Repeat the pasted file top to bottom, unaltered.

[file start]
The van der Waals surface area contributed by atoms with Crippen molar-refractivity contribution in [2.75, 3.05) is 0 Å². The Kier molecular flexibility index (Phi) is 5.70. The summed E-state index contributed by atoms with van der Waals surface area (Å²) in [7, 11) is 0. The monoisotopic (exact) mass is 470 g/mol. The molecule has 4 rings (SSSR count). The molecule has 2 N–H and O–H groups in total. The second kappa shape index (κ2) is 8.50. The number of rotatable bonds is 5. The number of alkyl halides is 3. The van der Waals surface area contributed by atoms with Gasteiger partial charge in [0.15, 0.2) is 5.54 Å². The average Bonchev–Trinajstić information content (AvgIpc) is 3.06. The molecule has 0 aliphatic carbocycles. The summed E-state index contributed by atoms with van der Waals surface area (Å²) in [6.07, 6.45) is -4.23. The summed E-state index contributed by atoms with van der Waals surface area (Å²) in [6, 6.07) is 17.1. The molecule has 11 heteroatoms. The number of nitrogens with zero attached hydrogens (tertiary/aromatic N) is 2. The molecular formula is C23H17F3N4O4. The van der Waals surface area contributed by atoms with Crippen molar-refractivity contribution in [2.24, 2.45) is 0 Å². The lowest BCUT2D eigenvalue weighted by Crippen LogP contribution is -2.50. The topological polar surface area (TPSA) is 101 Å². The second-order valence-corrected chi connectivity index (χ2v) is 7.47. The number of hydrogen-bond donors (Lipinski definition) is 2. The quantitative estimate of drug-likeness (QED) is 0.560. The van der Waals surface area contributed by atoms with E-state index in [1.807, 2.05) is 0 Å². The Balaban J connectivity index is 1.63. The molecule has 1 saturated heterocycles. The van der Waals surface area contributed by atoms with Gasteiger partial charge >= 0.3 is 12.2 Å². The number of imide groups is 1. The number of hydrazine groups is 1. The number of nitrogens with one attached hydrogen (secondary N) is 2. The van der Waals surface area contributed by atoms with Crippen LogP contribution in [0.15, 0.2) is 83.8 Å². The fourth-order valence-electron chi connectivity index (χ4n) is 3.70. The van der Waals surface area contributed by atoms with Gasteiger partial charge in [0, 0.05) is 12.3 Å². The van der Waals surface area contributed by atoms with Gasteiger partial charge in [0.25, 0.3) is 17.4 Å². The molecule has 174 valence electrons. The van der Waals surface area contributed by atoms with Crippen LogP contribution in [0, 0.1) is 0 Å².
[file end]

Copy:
The van der Waals surface area contributed by atoms with Crippen molar-refractivity contribution in [2.75, 3.05) is 0 Å². The Kier molecular flexibility index (Phi) is 5.70. The summed E-state index contributed by atoms with van der Waals surface area (Å²) in [7, 11) is 0. The monoisotopic (exact) mass is 470 g/mol. The molecule has 4 rings (SSSR count). The molecule has 2 N–H and O–H groups in total. The second kappa shape index (κ2) is 8.50. The number of rotatable bonds is 5. The number of alkyl halides is 3. The van der Waals surface area contributed by atoms with Gasteiger partial charge in [0.15, 0.2) is 5.54 Å². The average Bonchev–Trinajstić information content (AvgIpc) is 3.06. The molecule has 0 aliphatic carbocycles. The summed E-state index contributed by atoms with van der Waals surface area (Å²) in [6.07, 6.45) is -4.23. The summed E-state index contributed by atoms with van der Waals surface area (Å²) in [6, 6.07) is 17.1. The molecule has 11 heteroatoms. The number of nitrogens with zero attached hydrogens (tertiary/aromatic N) is 2. The molecular formula is C23H17F3N4O4. The van der Waals surface area contributed by atoms with Crippen molar-refractivity contribution in [2.24, 2.45) is 0 Å². The lowest BCUT2D eigenvalue weighted by Crippen LogP contribution is -2.50. The topological polar surface area (TPSA) is 101 Å². The second-order valence-corrected chi connectivity index (χ2v) is 7.47. The number of hydrogen-bond donors (Lipinski definition) is 2. The quantitative estimate of drug-likeness (QED) is 0.560. The van der Waals surface area contributed by atoms with E-state index in [1.807, 2.05) is 0 Å². The Balaban J connectivity index is 1.63. The molecule has 1 saturated heterocycles. The van der Waals surface area contributed by atoms with Gasteiger partial charge >= 0.3 is 12.2 Å². The number of imide groups is 1. The number of hydrazine groups is 1. The number of nitrogens with one attached hydrogen (secondary N) is 2. The van der Waals surface area contributed by atoms with Crippen LogP contribution in [0.15, 0.2) is 83.8 Å². The fourth-order valence-electron chi connectivity index (χ4n) is 3.70. The van der Waals surface area contributed by atoms with Gasteiger partial charge in [0, 0.05) is 12.3 Å². The van der Waals surface area contributed by atoms with Gasteiger partial charge in [0.25, 0.3) is 17.4 Å². The molecule has 174 valence electrons. The van der Waals surface area contributed by atoms with Crippen LogP contribution in [0, 0.1) is 0 Å².